CIRCLES AND VERNIERS.- The hori-zontal and vertical circles and their verniers are the parts of the engineer’stransitbywhich the values of horizontal and vertical angles are determined. A stadia arc is also included with the vertical circle on some transits.

The horizontal circle and verniers of the transit that are issued to SEABEE units are graduated to give least readings of either 1 min or 20 sec of arc. The horizontal circle is mounted on the lower plate. It is graduated to 15 min for the 20-sec transit (fig. 11-8) and 30 min for the 1-min transit (fig. 11-9). The plates are numbered from 0 o to 360 o , starting with a common point and running both ways around the circle. Two double verniers, known as the A and B verniers, are mounted on the upper plate with their indexes at circle readings 180 o apart. A double vernier is one that can be read in both directions from the index line. The verniers reduce the circle graduations to the final reading of either 20 sec or 1 min.

Figure 11-9.-Horizontal scales, 1-minute transit.

The A vernier is used when the telescope is in its normal position, and the B vernier is used when the telescope is plunged.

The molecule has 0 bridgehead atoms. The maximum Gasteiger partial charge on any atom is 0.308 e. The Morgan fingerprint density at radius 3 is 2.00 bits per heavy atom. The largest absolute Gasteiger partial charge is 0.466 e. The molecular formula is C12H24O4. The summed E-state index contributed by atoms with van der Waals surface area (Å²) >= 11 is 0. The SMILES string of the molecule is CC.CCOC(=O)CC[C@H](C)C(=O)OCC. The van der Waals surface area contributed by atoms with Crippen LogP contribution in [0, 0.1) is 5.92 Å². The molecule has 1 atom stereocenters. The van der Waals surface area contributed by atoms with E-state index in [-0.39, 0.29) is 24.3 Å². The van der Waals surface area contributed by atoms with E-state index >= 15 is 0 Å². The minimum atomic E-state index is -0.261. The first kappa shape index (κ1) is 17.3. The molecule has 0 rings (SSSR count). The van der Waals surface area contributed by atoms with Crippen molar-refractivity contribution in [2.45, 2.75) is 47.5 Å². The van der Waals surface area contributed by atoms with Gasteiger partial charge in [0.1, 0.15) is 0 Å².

The VERTICAL CIRCLE of the transit (fig. 11-10) is fixed to the horizontal axis so it will rotate with the telescope. The vertical circle normally is graduated to 30� with 10 o numbering. Each quadrant is numbered from 0 o to 90 o ; the 00 graduations define a horizontal plane, and the 90 o graduations lie in the vertical plane of the instrument. The double vernier used with the circle is attached to the left standard of the transit, and its least reading is 1�. The left half of the double vernier is used for reading angles of depression, and the right half of this vernier is used for reading angles of elevation. Care must be taken to read the vernier in the direction that applies to the angle observed.

In addition to the vernier, the vertical circle may have an H and V (or HOR and VERT) series of graduations, called the STADIA ARC (fig. 11-10). The H scale is adjusted to read 100 when the line of sight is level, and the graduations decrease in both directions from the level line. The other scale, V, is graduated with 50 at level, to 10 as the telescope is depressed, and to 90 as it is elevated.

Figure 11-10.-Vertical circle with verniers, scales, and stadia arc.

The VERNIER, or vernier scale, is an auxiliary device by which a uniformly graduated main scale can be accurately read to a fractional part of a division. Both scales may be straight as on a leveling rod or curved as on the circles of a transit. The vernier is uniformly divided, but each division is either slightly smaller (direct vernier) or slightly larger (retrograde vernier) than a division of the main scale (fig. 11-11). The amount a vernier division differs from a division of the main scale determines the smallest reading of the scale that can be made with the particular vernier. This smallest reading is called the LEAST COUNT of the vernier. It is determined by dividing the value of the smallest division on the scale by the number of divisions on the vernier.